of the brigade staff after I came in charge was unexceptionable. Not having been in command during the heat of the action, I cannot speak of each separately.
After having reported to me, Lieutenant Turnbull, brigade inspector; Lieutenant Boal, topographical engineer; Lieutenant Jackson, provost-marshal; Lieutenant Pirtle, aide-de-camp, and Lieutenant Eaton, aide-de-camp, signalized themselves by their usefulness and recklessness of danger in the performance of duty. Of Captain James A. Grover, assistant adjutant-general, I can speak from observation, during the heat of the action having continually found him in the thickest fire and wherever his presence was most needed in the action; also of Colonel J. F. Harrison, volunteer aide-de-camp to General Lytle. During the rallying for the formation of the second line, being wounded, he seized a stand of colors and, under the influence of his example, the men rapidly went forward, again forming under a terrible fire.
The greatest credit and highest praise of all is due to the enlisted men of the command.
Colonel 36th Ill. Vol. Inf., comdg. 1st Brig., 3rd Div., 20th A. C.
Captain GEORGE LEE,
Assistant Adjutant-General, Third Division.
Report of Major Seymour Chase, Twenty-First Michigan Infantry.
HEADQUARTERS TWENTY-FIRST MICHIGAN INFANTRY,
Chattanooga, Tenn., September 28, 1863.
CAPTAIN: In compliance with orders I have the honor to report the part borne by this regiment in the action of the 20th instant at or near Crawfish Spring, Ga.
Before daylight on the morning of the engagement the regiment, under the command of Colonel William B. McCreery, took position on the extreme right of the brigade, near the house occupied the evening before by General Rosecrans as his headquarters. Here it remained, the men throwing up temporary breastworks, until about twenty minutes past 11 a.m., when it was ordered into action. Colonel McCreery, according to orders, moved by column of companies about 400 yards to the left and deployed it in line. Fixing bayonet on the double-quick, the regiment steadily advanced under fire to the crest of a small hill and took position on the extreme right of the brigade. Here the men were ordered to lie down until our troops in front could pass through to the rear.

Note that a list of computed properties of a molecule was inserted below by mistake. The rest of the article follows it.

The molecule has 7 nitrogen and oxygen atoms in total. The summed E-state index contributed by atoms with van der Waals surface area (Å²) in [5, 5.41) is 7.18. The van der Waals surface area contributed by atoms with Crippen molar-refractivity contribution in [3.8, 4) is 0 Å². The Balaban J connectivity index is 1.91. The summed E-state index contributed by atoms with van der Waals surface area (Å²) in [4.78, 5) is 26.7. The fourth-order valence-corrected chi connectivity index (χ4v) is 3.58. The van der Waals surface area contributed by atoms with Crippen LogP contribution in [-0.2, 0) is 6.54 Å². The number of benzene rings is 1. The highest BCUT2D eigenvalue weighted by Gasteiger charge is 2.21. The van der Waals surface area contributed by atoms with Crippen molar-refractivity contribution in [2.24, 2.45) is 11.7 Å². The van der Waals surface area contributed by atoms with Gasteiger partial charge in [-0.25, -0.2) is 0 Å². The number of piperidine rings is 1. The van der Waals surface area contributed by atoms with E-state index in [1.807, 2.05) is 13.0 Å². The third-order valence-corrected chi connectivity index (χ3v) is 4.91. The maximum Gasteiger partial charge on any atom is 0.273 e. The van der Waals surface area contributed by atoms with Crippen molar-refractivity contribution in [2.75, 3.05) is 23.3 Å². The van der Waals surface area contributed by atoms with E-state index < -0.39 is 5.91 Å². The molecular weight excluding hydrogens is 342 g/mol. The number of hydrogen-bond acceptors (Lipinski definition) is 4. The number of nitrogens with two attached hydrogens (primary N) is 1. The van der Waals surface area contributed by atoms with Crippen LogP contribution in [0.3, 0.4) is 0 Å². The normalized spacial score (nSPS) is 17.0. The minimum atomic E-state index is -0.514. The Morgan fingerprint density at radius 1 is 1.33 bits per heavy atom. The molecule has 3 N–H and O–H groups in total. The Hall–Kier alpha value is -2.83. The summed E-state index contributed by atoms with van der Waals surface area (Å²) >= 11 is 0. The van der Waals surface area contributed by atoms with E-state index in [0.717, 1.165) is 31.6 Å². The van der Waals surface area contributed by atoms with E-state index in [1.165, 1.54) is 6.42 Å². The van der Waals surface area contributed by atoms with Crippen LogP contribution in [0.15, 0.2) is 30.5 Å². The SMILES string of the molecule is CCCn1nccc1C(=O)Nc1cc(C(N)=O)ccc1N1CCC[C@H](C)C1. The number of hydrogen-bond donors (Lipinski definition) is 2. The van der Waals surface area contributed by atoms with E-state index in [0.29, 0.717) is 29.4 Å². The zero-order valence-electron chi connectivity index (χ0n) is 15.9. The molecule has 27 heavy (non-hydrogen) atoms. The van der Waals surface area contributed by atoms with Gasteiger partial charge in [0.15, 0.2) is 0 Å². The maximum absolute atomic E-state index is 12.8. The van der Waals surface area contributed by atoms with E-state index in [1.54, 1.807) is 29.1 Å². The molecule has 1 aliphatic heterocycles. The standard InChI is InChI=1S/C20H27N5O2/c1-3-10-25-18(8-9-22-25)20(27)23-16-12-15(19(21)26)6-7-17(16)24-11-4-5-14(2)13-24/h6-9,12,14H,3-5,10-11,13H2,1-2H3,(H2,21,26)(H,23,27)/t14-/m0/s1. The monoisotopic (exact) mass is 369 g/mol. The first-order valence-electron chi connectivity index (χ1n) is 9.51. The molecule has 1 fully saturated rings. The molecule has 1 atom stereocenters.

As the enemy neared our position the regiment rose and poured a withering volley into them, which checked their advance for a time. At one time quite a large number of the enemy, who had worked around our right flank, were driven back in full retreat by the constant fire and unerring aim of Company A, armed with the Colt revolving rifle. A fresh regiment, however, appearing in their places . After a terrible congest of about twenty minutes, the right wing of the regiment was forced back, and the whole compelled to retire to escape capture.